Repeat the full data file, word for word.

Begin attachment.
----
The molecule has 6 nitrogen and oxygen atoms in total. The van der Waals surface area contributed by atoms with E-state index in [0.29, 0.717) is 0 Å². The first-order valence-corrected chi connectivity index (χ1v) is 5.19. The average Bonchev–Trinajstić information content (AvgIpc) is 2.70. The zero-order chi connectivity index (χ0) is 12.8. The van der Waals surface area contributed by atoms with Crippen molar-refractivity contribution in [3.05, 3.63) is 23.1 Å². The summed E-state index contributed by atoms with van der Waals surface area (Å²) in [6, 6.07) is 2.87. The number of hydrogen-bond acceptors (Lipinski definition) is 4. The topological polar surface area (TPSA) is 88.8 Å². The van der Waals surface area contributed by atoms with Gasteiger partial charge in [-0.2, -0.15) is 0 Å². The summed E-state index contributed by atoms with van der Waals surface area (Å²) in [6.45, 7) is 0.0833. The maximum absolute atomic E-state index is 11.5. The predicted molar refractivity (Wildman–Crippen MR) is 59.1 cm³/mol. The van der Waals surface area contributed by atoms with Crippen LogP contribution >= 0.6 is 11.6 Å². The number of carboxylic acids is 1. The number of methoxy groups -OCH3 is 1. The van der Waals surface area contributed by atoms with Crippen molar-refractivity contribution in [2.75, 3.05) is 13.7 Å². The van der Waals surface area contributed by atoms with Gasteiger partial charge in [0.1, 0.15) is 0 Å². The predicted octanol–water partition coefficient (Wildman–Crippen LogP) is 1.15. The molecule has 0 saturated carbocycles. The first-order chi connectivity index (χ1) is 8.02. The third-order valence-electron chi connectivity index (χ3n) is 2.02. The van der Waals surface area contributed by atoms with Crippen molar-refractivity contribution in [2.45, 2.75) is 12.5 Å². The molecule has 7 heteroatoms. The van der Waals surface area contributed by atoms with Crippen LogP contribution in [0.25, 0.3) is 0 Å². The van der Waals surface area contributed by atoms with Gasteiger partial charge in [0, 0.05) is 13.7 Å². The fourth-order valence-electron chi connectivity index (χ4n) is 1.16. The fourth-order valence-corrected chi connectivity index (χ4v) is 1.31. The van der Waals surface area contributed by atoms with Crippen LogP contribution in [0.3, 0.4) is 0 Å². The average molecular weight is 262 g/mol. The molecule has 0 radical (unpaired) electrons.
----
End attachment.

The molecule has 6 nitrogen and oxygen atoms in total. The van der Waals surface area contributed by atoms with E-state index in [0.29, 0.717) is 0 Å². The first-order valence-corrected chi connectivity index (χ1v) is 5.19. The average Bonchev–Trinajstić information content (AvgIpc) is 2.70. The zero-order chi connectivity index (χ0) is 12.8. The van der Waals surface area contributed by atoms with Crippen molar-refractivity contribution in [3.05, 3.63) is 23.1 Å². The summed E-state index contributed by atoms with van der Waals surface area (Å²) in [6, 6.07) is 2.87. The number of hydrogen-bond acceptors (Lipinski definition) is 4. The topological polar surface area (TPSA) is 88.8 Å². The van der Waals surface area contributed by atoms with Gasteiger partial charge in [-0.2, -0.15) is 0 Å². The summed E-state index contributed by atoms with van der Waals surface area (Å²) in [6.45, 7) is 0.0833. The maximum absolute atomic E-state index is 11.5. The predicted molar refractivity (Wildman–Crippen MR) is 59.1 cm³/mol. The van der Waals surface area contributed by atoms with Crippen LogP contribution >= 0.6 is 11.6 Å². The number of carboxylic acids is 1. The number of methoxy groups -OCH3 is 1. The van der Waals surface area contributed by atoms with Crippen molar-refractivity contribution in [2.75, 3.05) is 13.7 Å². The van der Waals surface area contributed by atoms with Gasteiger partial charge in [0.1, 0.15) is 0 Å². The predicted octanol–water partition coefficient (Wildman–Crippen LogP) is 1.15. The molecule has 0 saturated carbocycles. The first-order chi connectivity index (χ1) is 8.02. The third-order valence-electron chi connectivity index (χ3n) is 2.02. The van der Waals surface area contributed by atoms with Crippen molar-refractivity contribution in [2.45, 2.75) is 12.5 Å². The molecule has 7 heteroatoms. The van der Waals surface area contributed by atoms with Crippen LogP contribution in [0.25, 0.3) is 0 Å². The van der Waals surface area contributed by atoms with Gasteiger partial charge in [0, 0.05) is 13.7 Å². The fourth-order valence-electron chi connectivity index (χ4n) is 1.16. The fourth-order valence-corrected chi connectivity index (χ4v) is 1.31. The van der Waals surface area contributed by atoms with Crippen LogP contribution in [0.3, 0.4) is 0 Å². The average molecular weight is 262 g/mol. The molecule has 0 radical (unpaired) electrons.